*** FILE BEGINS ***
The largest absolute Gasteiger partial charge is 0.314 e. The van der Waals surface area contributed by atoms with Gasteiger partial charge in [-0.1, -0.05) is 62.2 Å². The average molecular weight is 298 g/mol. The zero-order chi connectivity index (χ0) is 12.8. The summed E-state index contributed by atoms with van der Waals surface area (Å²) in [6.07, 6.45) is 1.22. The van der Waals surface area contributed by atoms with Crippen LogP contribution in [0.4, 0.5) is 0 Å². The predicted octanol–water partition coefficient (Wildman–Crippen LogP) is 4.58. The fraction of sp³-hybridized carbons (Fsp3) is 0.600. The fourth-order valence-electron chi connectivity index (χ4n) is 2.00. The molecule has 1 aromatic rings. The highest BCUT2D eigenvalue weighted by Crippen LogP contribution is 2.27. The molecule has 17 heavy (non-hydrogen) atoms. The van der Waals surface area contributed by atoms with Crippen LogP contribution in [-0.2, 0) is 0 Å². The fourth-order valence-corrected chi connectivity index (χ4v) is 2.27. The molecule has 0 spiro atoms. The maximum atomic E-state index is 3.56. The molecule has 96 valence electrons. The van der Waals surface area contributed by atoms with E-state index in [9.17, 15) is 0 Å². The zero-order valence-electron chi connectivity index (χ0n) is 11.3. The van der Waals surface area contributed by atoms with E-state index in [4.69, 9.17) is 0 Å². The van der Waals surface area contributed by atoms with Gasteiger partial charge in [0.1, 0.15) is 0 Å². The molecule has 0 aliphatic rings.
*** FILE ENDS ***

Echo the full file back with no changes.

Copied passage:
The largest absolute Gasteiger partial charge is 0.314 e. The van der Waals surface area contributed by atoms with Gasteiger partial charge in [-0.1, -0.05) is 62.2 Å². The average molecular weight is 298 g/mol. The zero-order chi connectivity index (χ0) is 12.8. The summed E-state index contributed by atoms with van der Waals surface area (Å²) in [6.07, 6.45) is 1.22. The van der Waals surface area contributed by atoms with Crippen LogP contribution in [0.4, 0.5) is 0 Å². The predicted octanol–water partition coefficient (Wildman–Crippen LogP) is 4.58. The fraction of sp³-hybridized carbons (Fsp3) is 0.600. The fourth-order valence-electron chi connectivity index (χ4n) is 2.00. The molecule has 1 aromatic rings. The highest BCUT2D eigenvalue weighted by Crippen LogP contribution is 2.27. The molecule has 17 heavy (non-hydrogen) atoms. The van der Waals surface area contributed by atoms with Crippen LogP contribution in [-0.2, 0) is 0 Å². The fourth-order valence-corrected chi connectivity index (χ4v) is 2.27. The molecule has 0 spiro atoms. The maximum atomic E-state index is 3.56. The molecule has 96 valence electrons. The van der Waals surface area contributed by atoms with E-state index in [9.17, 15) is 0 Å². The zero-order valence-electron chi connectivity index (χ0n) is 11.3. The van der Waals surface area contributed by atoms with E-state index in [4.69, 9.17) is 0 Å². The van der Waals surface area contributed by atoms with Gasteiger partial charge in [0.1, 0.15) is 0 Å². The molecule has 0 aliphatic rings.